This means that, out of 10,015.8 MCM water that Madhya Pradesh is supposed to release to Gujarat in a 75% dependable year, it has already released 7,871.23 MCM by April 16, 2019, and needs to release hardly 2,150 MCM more water by the end of current water year, i.e. by June 30, 2019. This it can easily do, since water in live storage at ISP on April 16, 2019 is 3,668 MCM.
But the obligation of releasing 10,015.8 MCM is in a 75% dependable year. If we go by the Indian Meteorological Department’s rainfall figure showing 24% below normal rains in the Narmada river basin in south-western monsoon, 96% below normal during October-December 2018, 74% below normal during January-February 2019 and 55% below normal during March 1, 2019 to April 16, 2019, this is certainly not a 75% dependable year.
Unfortunately, it is not clear, on what basis NCA decides the Madhya Pradesh obligation to release water to Gujarat in a given year, nor has NCA decided that for the current year. It remains a mystery as to why Madhya Pradesh is releasing so much water to Gujarat in this hugely deficit year.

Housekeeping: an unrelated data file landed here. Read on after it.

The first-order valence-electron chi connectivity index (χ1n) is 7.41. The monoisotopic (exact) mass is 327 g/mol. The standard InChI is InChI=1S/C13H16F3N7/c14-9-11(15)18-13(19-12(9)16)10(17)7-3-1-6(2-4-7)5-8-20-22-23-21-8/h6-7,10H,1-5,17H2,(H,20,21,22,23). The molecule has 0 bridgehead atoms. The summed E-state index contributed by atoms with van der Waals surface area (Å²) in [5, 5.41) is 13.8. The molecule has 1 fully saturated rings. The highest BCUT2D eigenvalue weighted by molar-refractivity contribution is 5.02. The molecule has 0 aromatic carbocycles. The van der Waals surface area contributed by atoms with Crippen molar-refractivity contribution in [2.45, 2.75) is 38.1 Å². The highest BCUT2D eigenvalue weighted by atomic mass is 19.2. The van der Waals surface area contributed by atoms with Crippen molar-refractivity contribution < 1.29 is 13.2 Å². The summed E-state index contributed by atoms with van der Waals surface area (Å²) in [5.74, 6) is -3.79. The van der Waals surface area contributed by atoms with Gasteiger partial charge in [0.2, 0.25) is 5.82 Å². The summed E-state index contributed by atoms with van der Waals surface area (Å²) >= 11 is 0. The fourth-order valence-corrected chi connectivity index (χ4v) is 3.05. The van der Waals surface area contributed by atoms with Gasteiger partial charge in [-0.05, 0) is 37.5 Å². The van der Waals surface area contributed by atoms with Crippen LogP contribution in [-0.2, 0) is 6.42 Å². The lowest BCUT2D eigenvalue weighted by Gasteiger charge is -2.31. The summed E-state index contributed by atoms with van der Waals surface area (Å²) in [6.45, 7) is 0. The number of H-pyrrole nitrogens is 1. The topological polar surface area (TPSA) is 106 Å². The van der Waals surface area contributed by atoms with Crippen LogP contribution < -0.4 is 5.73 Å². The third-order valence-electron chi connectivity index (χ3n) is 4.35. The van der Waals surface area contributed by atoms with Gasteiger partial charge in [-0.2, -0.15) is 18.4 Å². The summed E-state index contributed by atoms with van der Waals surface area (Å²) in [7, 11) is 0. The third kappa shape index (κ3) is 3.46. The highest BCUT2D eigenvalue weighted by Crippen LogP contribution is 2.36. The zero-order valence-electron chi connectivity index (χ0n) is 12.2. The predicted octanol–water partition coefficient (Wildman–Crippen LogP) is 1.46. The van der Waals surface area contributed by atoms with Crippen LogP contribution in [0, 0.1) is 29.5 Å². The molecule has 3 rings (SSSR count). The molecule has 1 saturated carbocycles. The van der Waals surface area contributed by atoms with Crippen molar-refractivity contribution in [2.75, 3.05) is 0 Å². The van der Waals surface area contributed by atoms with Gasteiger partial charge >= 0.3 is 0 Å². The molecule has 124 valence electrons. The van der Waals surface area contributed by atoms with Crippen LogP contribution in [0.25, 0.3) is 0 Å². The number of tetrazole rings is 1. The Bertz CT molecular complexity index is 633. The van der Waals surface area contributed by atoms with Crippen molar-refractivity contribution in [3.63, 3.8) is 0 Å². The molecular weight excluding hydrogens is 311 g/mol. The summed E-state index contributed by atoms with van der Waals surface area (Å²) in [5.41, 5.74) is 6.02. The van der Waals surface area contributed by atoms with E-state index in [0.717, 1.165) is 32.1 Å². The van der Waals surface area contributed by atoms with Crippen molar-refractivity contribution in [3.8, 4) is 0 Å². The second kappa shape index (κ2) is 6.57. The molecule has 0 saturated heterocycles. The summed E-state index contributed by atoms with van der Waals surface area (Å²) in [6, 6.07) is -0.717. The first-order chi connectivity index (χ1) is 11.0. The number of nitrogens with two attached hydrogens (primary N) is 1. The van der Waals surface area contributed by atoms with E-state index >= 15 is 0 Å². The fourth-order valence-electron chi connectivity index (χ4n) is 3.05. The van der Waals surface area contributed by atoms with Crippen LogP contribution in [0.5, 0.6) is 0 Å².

However, once it is available to Gujarat, one expected Gujarat to use it prudently for the thirsty people and drought hit farmers, but Gujarat does not seem to be doing that.
Power Generation figures
The power generation figures at Narmada hydropower stations corroborate that, indeed, Sardar Sarovar Reservoir released more water through its 250 MW CHPH or Canal Head Power House (the 1200 MW River Bed Power House [RBPH] of SSP has generated no power since July 1, 2017, as there has been no surplus water in Narmada basin in the last two years to release through RBPH).
According to the figures from the Central Electricity Authority monthly generation figures, CHPH generated 593.53 MU (Million Units) power between July 1, 2018 and March 31, 2019, which is 35.44% higher than the power generated at CHPH for the same period previous year.
Similarly, the 1000 MW ISP in upstream Madhya Pradesh generated 1,165.14 MU during the same period this year, which is huge 169% above the power generated in the same period here in previous year. The 520 MW Omkareshwar project in Madhya Pradesh on Narmada river downstream from ISP generated 545.1 MU power in the same period this year, which is 146% above the power generated in the same period last year.
This again corroborates that indeed ISP and Omkareshwar released much more water this year compared to last year.
For full article, click HERE on the SANDRP site